Beams connecting the plaza to the Target Center walkway
With a client downtown, I always budget to spend some time at the ballpark site just to see what's going on. Every time I think I've seen it as busy as it can get, I'm surprised yet again.
Today there were teams working in more places than I could keep track of:
- Steel beams now cross 2nd Avenue to the Target Center walkway
- The promenade over the railroad tracks now comes all the way to the sidewalk
- Cement is being poured for the circulation ramps on 7th Street
- Concrete molds are being removed all along the main concourse
- Surveyors and their gear were everywhere
- Elevator shafts of concrete block are appearing
And there are always concrete pours in progress seemingly everywhere. It's quite a sight to behold.
I wondered again today if this project is anything special to the workers. They're just doing their jobs as normal, but many more people than usual are paying attention.
Special or not, I'm sure there are unusual challenges at every turn. The ballpark seems to be oozing into every nook and cranny of the site, and when it runs up against an edge, it seems to pour right over.
The civic engineering in progress is no less monumental. I know that the team cares about how the ballpark will interface with the rest of the city, but at this point it seems like the ballpark is reaching out from its site, while the city isn't yet reaching in. C'mon, Minneapolis city government. Get with it.
A very interesting article appeared the other day. It should come as no surprise that the cooling of the economy has impacted additional development near the ballpark.
As with all things economy-related, patience is often a virtue. But I am always mindful that one of the biggest disappointments of the Metrodome was how it utterly failed to generate any development at all after it was completed.
Part of this was due to the poor parking in the neighborhood. An argument can be made that if they'd built a parking ramp or two (maybe right where that surface ramp is to the east) that undeveloped parcels nearby might not have remained as surface parking.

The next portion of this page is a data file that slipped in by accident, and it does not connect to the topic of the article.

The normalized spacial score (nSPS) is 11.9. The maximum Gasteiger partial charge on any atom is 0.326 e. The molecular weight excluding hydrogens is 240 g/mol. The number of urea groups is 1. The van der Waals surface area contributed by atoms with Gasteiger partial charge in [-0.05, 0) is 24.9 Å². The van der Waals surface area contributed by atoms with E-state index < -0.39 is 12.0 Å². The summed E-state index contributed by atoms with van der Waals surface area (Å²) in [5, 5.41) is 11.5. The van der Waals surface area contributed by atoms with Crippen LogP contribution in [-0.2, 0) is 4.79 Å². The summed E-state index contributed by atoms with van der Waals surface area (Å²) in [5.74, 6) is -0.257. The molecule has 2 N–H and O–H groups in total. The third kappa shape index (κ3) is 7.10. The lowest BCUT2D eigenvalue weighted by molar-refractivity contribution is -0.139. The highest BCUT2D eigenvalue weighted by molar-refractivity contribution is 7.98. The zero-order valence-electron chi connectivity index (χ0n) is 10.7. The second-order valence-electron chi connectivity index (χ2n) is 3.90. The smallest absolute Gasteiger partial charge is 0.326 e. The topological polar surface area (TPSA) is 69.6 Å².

I think this promenade over the railroad tracks needs a name. How about the Halsey Hall Promenade? (Please do not throw cigar butts onto the tracks!)
In that respect, the new ballpark sits in a much more palatable situation.
But there is still grave risk that what is now surface parking may stay as premium surface parking indefinitely if there is no incentive to convert it to something else. This would be very unfortunate for the neighborhood. It has the potential to render the ballpark as an island (which it will be, to some extent, on opening day in 2010).
It's important, when thinking about this, to separate generic "North Loop" development from development adjacent to the stadium. If they build a condo high-rise on the old Downtown Pontiac/Jaguar site, that's in the neighborhood but a helluva long way from the park.
I'm talking about the parcels of land to the north between the park and Washington Avenue, and to the south (where the Twins own development rights). I'll even throw in the HERC site, which could be ripe for redevelopment sooner than you think.
This is where the city of Minneapolis simply must become a player.
Concrete molds are being removed!
LRT Station Issues
Looking down Sixth Avenue toward the plaza
There was some talk about the configuration of the LRT station on the Fifth Street bridge, and the problems it poses for pedestrian traffic.
This is one of the downsides of being a transportation hub. The good probably outweighs the bad here, but the bad is certainly concerning.
Anyone who has ridden the LRT to the Metrodome knows that there are places you can stand/walk and places you cannot. They are marked, and follow some common sense rules, but crowds of people don't always look at such markings or have much interest in the rules.
Transit police are there to give, ahem, helpful guidance to those who are not paying attention (that's the nicest way I can think to say it). This leads to some clogging of the walkways, and makes pedestrians wonder why they can't just walk -- well -- right there -- where there's no train -- and no train coming -- and why the hell can't I cross there?